Joe Greene called his new autobiography his soap box. In it he talks about how the player long feared in the NFL as Mean Joe was bullied in junior high, and how it felt the day Chuck Noll told him he would have to spend time on the bench after his talents deteriorated.
Not in the book, but while talking about it, he also shows his disdain for Antonio Brown’s various antics on and off the field with the Steelers and how he feels “showboating” held the team back last season. He tells us what he thinks they need in the coming draft, his love for the franchise and his belief that Ben Roethlisberger has been the best quarterback in the NFL through the years. He also reasons why Roethlisberger talked about retirement two days after the season ended in disappointment.
With apologies to Jimmy Buffet and “A Pirate Looks at 40,” this is Joe Greene’s “A Steeler Looks at 70.”
The new autobiography is “Mean Joe Greene, Built by Football” with Jon Finkel. It is one of a planned series of such books by The National Football Foundation and College Football Hall of Fame. It is Joe Greene talking about his life, long before he was selected as the Steelers’ greatest player and beyond.
“A lot of this, I guess what I’m saying, has been kind of my soap box,” Greene said a few days before he was scheduled to appear at Mel Blount’s annual roast — this one of Joey Porter — in Pittsburgh over this weekend. “I’m one of those old guys.
“I’m a complete Steeler. I’m a Steeler but I’m old enough to not feel I’m P.C. when I’m talking about a team I love.
“You don’t have to agree with me.”
Many won’t, but as he did during his days leading the Steelers to one of the great dynasties in sports, Greene speaks his mind, so let’s start with his take on the current Steelers, which is not in his book.
“We got guys who like to showboat. It’s definitely the one [Brown], but it’s more than one. And they owe themselves better than that. You only have so long to play this game, it’s not always going to be there, you know. You have to max out.
“This year was a year lost. I can only imagine what would have happened to this team had our receiver who was suspended for a year [Martavis Bryant] been playing on the field. I can only imagine what would have happened had all of our weapons been there.”
He blamed some of it on selfishness, of “building your brand” rather than putting the team first. He said the Steelers need more Rocky Bleier-types.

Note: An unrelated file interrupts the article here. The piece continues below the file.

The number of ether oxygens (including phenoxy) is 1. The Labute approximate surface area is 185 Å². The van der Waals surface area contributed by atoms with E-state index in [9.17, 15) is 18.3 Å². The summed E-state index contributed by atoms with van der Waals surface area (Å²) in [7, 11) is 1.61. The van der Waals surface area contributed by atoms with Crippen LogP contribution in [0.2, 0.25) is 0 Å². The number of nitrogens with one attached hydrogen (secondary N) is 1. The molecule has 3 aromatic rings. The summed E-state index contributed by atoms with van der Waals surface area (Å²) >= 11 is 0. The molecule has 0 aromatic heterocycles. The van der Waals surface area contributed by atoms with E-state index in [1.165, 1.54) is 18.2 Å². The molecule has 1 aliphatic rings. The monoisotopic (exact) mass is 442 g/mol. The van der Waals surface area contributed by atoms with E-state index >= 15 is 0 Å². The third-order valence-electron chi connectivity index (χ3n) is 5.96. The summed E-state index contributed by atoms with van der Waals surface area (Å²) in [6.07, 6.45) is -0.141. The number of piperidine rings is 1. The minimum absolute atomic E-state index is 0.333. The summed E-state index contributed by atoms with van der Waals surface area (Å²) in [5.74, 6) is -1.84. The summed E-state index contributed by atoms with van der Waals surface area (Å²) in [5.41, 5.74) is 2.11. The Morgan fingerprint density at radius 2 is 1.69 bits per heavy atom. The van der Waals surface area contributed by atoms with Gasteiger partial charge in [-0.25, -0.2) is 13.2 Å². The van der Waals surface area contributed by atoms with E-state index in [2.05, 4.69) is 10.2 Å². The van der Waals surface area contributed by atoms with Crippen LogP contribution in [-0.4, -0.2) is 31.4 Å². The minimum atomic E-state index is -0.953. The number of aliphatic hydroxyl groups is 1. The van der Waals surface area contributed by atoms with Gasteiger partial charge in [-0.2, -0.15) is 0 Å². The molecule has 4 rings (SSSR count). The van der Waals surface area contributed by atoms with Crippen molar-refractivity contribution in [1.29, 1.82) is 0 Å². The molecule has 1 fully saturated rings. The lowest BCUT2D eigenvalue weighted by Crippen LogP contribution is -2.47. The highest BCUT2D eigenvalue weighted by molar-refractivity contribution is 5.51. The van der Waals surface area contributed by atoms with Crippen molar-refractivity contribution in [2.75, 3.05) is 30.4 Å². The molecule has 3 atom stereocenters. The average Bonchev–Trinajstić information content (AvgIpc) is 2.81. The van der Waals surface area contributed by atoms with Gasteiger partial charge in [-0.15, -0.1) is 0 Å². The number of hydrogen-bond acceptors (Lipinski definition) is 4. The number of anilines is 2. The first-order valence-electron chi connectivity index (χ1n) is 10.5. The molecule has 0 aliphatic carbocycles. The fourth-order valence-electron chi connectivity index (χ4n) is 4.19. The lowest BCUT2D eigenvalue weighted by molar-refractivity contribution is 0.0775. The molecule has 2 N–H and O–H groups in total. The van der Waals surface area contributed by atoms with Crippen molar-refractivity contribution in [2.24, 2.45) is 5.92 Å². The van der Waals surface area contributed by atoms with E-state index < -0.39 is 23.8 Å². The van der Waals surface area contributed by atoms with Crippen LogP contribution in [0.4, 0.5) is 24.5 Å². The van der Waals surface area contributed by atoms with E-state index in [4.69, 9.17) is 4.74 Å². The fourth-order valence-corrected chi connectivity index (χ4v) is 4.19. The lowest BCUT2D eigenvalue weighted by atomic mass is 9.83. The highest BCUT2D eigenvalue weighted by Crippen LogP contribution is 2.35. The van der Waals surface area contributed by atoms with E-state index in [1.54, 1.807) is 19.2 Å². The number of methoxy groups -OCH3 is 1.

“I’m saying right now we need someone in there who epitomizes what the Steelers are about and doesn’t mind picking up that gauntlet to be a Steeler and not to be out there creating – what do they call it? — their brand. You have to be a Pittsburgh Steeler first. You can’t create that act.”
He loves Roethlisberger, how he plays and how he came through his early immaturity to grown into the quarterback and the person he is today.
“I always thought he was the best quarterback in the league,” said Greene, who joined the Steelers scouting department the same year Roethlisberger was drafted. “I always did. I just thought he needed to get rid of the ball quicker. He makes plays.
“The most important thing for him is winning. Anybody who is watching it can see it, see the difference in how he has emerged. It’s about age. It can happen.”
Greene knows, because it happened to him. He was at times out of control as a young Steeler, frustrated with the losing that started with his 1-13 rookie season in 1969. He once heaved a football into the stands, and tossed his helmet after a loss that crashed into the goalpost.
He believes a different kind of frustration drove Roethlisberger to suggest he might retire two days after the Steelers lost the AFC championship game to the Patriots. It came one week after Brown’s infamous Facebook Live video from the locker room, an act Greene detested, and it came after receivers dropped a handful of passes in the AFC title game loss in New England.
Roethlisberger’s reaction “had to be something with his disappointment with those activities,’’ Greene said. “Those actions were not conducive to the winning framework, the winning attitude.”
Greene is not down on his team; he just believes a few of them need an attitude adjustment. As for what the Steelers need in the draft, which he helped evaluate for nine years until his retirement in 2013, Greene stayed true to form: Defense, although he believes in the old Steelers philosophy of selecting their most highly rated player.
“While I was there watching the draft unfold, to my knowledge I felt we always picked the best guy on the board. You can’t go chasing and the Steelers philosophy is you don’t chase the guy.”
“We would be fortunate if one of those guys happen to be an outstanding pass rusher or the term they use today, a “shutdown cover guy”, or a guy who plays in the middle who reminds everyone of Troy Polamalu.”
Or someone who could approach the kind of player who became the cornerstone of a franchise renaissance, Mean Joe Greene.